Clinically, the androgen excess in PCOS manifests as excessive body hair and acne, and anovulation manifests as irregular cycles and reduced fertility.
PCOS is also associated with insulin resistance/diabetes, and obesity worsens all symptoms. The mechanisms underlying the development of PCOS are poorly understood, but maternal obesity and androgen excess can impact fetal development and programming.
Women with PCOS have an increased risk for pregnancy complications as well as delivery complications, and frequently deliver babies born large or small for gestational age. Birth weight is a sensitive marker of the overall impact of the intrauterine environment on fetal development and predicts the risk to develop obesity, diabetes, cardiovascular disease in adult life.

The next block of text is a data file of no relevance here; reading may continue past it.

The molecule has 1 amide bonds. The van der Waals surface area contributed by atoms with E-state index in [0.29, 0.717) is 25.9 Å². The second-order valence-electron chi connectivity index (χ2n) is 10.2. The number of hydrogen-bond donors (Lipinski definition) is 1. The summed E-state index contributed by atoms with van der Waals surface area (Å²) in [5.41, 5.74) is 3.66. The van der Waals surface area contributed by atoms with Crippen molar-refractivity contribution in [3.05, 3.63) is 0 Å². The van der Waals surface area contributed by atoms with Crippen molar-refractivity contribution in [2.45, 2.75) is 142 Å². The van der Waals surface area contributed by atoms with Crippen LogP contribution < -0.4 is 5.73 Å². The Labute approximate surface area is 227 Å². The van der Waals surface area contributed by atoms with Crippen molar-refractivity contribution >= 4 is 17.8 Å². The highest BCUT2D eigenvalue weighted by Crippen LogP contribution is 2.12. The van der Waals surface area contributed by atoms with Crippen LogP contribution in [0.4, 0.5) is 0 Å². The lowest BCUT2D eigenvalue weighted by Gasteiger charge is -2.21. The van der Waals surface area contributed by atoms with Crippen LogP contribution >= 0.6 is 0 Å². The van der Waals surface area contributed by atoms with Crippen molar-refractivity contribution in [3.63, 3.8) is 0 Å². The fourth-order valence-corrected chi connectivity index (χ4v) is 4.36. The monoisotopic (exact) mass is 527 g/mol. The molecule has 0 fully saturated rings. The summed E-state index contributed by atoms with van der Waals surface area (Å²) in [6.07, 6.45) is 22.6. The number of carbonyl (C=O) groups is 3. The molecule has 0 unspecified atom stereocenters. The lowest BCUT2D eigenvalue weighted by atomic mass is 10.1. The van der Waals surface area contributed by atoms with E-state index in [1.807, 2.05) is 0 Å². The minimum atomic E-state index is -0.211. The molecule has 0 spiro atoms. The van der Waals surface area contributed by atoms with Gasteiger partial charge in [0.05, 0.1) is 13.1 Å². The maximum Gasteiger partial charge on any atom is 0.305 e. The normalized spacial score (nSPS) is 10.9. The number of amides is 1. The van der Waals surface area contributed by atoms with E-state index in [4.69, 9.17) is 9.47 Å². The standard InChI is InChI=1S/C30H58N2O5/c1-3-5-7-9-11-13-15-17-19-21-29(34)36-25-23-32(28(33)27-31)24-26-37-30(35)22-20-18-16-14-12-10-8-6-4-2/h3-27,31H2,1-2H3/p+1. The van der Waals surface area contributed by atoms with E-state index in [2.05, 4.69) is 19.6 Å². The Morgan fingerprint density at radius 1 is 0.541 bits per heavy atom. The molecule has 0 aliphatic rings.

The hypothesis that PCOS originates during fetal life is supported by the finding that daughters of women with PCOS are more likely to develop the condition. Women with PCOS display high androgens and low levels of the insulin-sensitizing hormone adiponectin during pregnancy. Low adiponectin levels increase the risk of develop gestational diabetes, suggesting low adiponectin levels leads to an impaired capacity to handle metabolic changes during pregnancy.
Adiponectin acts on the placenta during pregnancy and this fact allows for the interesting possibility that adiponectin can exert endocrine effects on the developing fetus and protect against the effects of obesity and androgen exposure on the offspring.
We work according to the hypothesis that elevated levels of adiponectin improves maternal metabolism and placenta function, and thereby protects against fetal overgrowth by preventing excess nutrient and androgen transport to the fetus, which in turn will prevent the development of PCOS and mood disorders in the offspring.